By Adam Kramer
Members of the Long Island Jewish and North Shore Hospital Laryngectomy Support Group do not meet religiously every week just to support each other. They come to laugh, learn and talk about their lives.
All of the 16 or so members in the group have had a laryngectomy — an operation to remove their larynx — because of cancer and have grown into an extended family, which provides emotional support, strength and information to each other. They meet every Tuesday at LIJ’s New Hyde Park campus.
“It is a fun thing, except when you get a new member and we help them to overcome their fears,” said Earnest Tallarico, 83, of Little Neck, a musician by trade who had his operation 11 years ago. “We don’t learn anything from each other anymore.”
Shirley Herb, 77, of Floral Park, who still works in a bar and raised a family even though she had her larynx removed 18 years ago, agreed. Herb, who has a one-liner for everything, said all they talk about is politics even though they never agree on how to change the world.
“I still learn things,” said retired Fire Department Capt. John Iannuzzo, 84, of East Brunswick N.J. by way of Rosedale, who had his operation in 1992. “I learned to give myself the Heimlich.”
He said the other week he was home alone eating dinner when a piece of food got caught in his throat. Iannuzzo said he knew he would not die because his air tube and esophagus are no longer connected. But he knew he needed to remove the obstruction and said he remembered a lecture at a meeting, which taught them how to perform a self Heimlich Maneuver.
The group, which has been led for the past six years by Dr. Linda Glazer, was started about 15 years ago for larynx cancer survivors. Each of the members speaks with either an electrolarynx, an instrument that vibrates the throat when a person speaks; esophageal speech, forcing air from the lungs; or with a voice prosthesis.
“They are all amazing people who mobilize each other,” Glazer said. “Many people after their operations don’t want to go outside because they are afraid to be in the public eye.”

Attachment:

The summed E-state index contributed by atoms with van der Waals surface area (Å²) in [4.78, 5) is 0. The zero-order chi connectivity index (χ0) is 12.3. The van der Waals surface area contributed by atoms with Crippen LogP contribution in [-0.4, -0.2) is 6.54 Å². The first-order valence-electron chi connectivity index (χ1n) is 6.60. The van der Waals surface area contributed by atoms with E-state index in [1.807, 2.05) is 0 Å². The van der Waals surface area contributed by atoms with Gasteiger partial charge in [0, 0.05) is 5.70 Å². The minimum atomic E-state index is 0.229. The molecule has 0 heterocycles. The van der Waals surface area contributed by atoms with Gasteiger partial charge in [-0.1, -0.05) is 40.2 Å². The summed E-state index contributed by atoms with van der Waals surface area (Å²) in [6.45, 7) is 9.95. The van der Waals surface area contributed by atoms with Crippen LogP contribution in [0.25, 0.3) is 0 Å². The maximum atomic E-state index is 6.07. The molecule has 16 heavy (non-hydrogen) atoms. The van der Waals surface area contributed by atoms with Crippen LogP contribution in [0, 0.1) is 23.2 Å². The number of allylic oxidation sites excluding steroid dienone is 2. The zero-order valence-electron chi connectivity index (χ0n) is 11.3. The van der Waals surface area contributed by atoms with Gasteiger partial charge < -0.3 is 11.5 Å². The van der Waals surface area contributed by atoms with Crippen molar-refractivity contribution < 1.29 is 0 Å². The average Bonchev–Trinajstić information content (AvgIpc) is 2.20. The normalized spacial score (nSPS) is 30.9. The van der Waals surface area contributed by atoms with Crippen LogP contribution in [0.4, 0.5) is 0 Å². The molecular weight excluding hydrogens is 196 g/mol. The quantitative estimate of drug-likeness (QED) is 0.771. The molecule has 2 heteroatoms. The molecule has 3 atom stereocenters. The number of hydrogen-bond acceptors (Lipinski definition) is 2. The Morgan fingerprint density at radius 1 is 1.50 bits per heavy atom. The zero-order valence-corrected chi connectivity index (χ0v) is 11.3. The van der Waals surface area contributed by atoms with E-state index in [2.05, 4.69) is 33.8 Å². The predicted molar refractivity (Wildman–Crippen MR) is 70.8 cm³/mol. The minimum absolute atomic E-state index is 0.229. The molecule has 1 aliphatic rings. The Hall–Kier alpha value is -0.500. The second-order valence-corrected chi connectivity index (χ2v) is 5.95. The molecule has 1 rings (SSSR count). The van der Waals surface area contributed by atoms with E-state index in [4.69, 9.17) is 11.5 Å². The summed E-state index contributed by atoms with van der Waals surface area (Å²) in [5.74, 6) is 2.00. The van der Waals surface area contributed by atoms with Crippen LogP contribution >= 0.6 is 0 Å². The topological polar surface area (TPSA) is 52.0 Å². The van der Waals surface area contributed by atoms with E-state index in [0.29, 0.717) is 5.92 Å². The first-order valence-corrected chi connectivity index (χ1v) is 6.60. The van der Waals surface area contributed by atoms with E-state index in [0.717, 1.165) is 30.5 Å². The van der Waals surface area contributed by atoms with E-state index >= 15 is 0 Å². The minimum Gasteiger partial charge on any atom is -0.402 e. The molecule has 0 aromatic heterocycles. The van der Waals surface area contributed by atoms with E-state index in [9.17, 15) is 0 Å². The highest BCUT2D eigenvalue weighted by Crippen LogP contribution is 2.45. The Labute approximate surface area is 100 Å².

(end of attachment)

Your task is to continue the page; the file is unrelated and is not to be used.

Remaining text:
She said the members of the group are “role models” for people who recently went through the surgery since real life situations can cause trauma for many people who have been stricken with larynx cancer.
Herb said the members of the group help each other over the fears and problems most people take for granted. She described a telephone conversation she had with a man who flew into a rage thinking she was a machine because of the way her voice sounds with the electrolarynx.
“Most of all laryngectomy survivors are withdrawn,” Iannuzzo said. “They stay to themselves and don’t socialize because they can’t converse with everyone.”
Josephine Roman, 81, of Bayside, who raised four children — all college graduates — on her own and had her larynx removed 33 years ago, said sometimes it becomes very difficult and she can become stressed out when she has to speak.
Most people ask if she has a cold when they hear her speak, Roman, who uses esophageal speech, said.
Tallarico said it does not bother him to open up his mouth to talk with anyone and everyone. He said the only problem that he runs into is with “moronic adults.” But, he said, many laryngectomy patients are afraid to talk.
“The group is one of the most important parts of the week for me,” said Herb. “I don’t know how comfortable in my skin we all would have been without the group.”
Reach reporter Adam Kramer by e-mail at Timesledgr@aol.com or call 229-0300, Ext. 157.